p) to periodic probabilistic packet dropping as follows. Create two new parameters representing a time period (e.g.,
T > 0) and duty cycle (e.g.,
0<d<1). In the periodic version of the attack, the malicious device will drop each packet with probability
dTseconds, then drop no packets for
(1-d)Tseconds, continuing forever. Run several trials of the simulation for several values of
T, and tabulate or plot the interesting statistics. As in the previous task, create a few interesting figures/tables to demonstrate how this forwarding misbehavior affects performance statistics at various layers.
- Think About Cross-Layer Detection - Now that you've studied how attacks at different layers affect your collection of statistics, think about whether those statistics could be useful in detecting attacks or identifying what layer an attack could be occurring at. Specifically, by inspecting your results from the previous tasks, would someone be able to figure out whether the misbehavior was at the MAC or network layer; could they determine which node was under attack or mounting the attack; etc.? You don't need to implement anything here, but explore the possibilities of what your statistics could be useful for.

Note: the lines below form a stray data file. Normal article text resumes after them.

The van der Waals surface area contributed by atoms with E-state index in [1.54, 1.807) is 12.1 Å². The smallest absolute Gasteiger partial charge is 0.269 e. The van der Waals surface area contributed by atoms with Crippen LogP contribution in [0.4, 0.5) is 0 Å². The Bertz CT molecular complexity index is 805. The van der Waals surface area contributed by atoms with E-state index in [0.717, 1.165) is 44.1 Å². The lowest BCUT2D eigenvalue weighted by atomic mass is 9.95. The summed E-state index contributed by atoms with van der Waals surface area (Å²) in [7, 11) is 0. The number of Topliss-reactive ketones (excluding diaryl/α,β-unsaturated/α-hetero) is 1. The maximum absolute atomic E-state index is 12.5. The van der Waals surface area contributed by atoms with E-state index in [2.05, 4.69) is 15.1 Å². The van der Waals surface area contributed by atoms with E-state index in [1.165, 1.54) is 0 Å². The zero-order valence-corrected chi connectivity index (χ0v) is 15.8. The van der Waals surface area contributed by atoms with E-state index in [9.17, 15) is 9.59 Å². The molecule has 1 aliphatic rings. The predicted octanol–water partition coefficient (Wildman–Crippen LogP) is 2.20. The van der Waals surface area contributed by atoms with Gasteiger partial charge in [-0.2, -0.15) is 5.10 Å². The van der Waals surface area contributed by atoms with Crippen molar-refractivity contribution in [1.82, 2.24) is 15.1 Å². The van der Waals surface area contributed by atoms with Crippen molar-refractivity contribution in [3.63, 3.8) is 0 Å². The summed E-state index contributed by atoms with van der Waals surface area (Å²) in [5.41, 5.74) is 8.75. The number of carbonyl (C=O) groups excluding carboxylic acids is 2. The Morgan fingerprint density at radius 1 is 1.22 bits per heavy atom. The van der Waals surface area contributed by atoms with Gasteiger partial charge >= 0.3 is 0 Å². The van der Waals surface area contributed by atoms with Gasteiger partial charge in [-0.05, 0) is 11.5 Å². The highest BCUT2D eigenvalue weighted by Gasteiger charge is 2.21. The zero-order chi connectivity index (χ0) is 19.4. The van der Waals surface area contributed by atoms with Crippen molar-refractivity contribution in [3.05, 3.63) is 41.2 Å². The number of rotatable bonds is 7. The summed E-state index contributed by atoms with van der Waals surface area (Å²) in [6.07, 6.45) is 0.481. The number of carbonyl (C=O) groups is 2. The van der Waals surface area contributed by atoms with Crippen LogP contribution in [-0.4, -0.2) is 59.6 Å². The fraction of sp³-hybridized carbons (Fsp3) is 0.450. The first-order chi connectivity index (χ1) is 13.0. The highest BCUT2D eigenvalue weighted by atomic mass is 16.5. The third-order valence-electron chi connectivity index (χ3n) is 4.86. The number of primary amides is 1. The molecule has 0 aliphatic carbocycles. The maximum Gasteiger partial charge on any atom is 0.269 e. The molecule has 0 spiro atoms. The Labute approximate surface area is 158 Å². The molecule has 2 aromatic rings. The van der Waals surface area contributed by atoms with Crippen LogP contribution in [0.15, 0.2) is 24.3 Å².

- Tasks for RP3:
- Backup some Files! - Since you're about to modify important drivers and system files, it would be good to make some backups, so you don't lose your previous work. As you progress, please create backup copies of any driver code, scripts, and other files before you change them...just in case.
- Create a Functional Network - Using any available code packages and hardware devices, create a multi-hop wireless network capable of using adhoc network routing and forwarding protocols and supporting a variety of end-to-end protocols (e.g., TCP, UDP, etc.). Identify at least two interesting metrics at each of the physical, MAC, network, and transport layer (these can be the same as in previous assignments), instrument your network setup to collect relevant statistics to compute these metrics, and create some plots to demonstrate that your network functions end-to-end under normal working conditions.
- Extend Assignments #2 and #3 - Same as Task #2 for OMNET++.
- Implement Packet Dropping Attacks - Same as Task #3 for OMNET++.
- Think About Cross-Layer Detection - Same as Task #4 for OMNET++.
- Deliverables: Each student will submit a written summary of their efforts in the above tasks, including the following:
- A brief description of what you did to fulfill each task, including details of the changes made to any code or other components,
- Properly labeled (with description and units) and easy-to-understand plots created in each task, and
- Detailed descriptions of your process, findings, and results of each study, with any insights gained or conclusions reached in your study.
no longer than six (6) pagesa reasonable number of pages in a single-column format using font size 10 or greater.
- Submission Instructions: Each student should submit a
- Grading Rubric: This assignment is worth 40 points total. Five (5) points are allocated to the detailed description of the steps taken in completing task 1, ten (10) points are given for task 2, fifteen (15) points are given for task 3, and ten (10) points are given for task 4. We reserve the right to take off points for presentation aspects, e.g., incorrect format, poor writing, etc.
- Due: March 30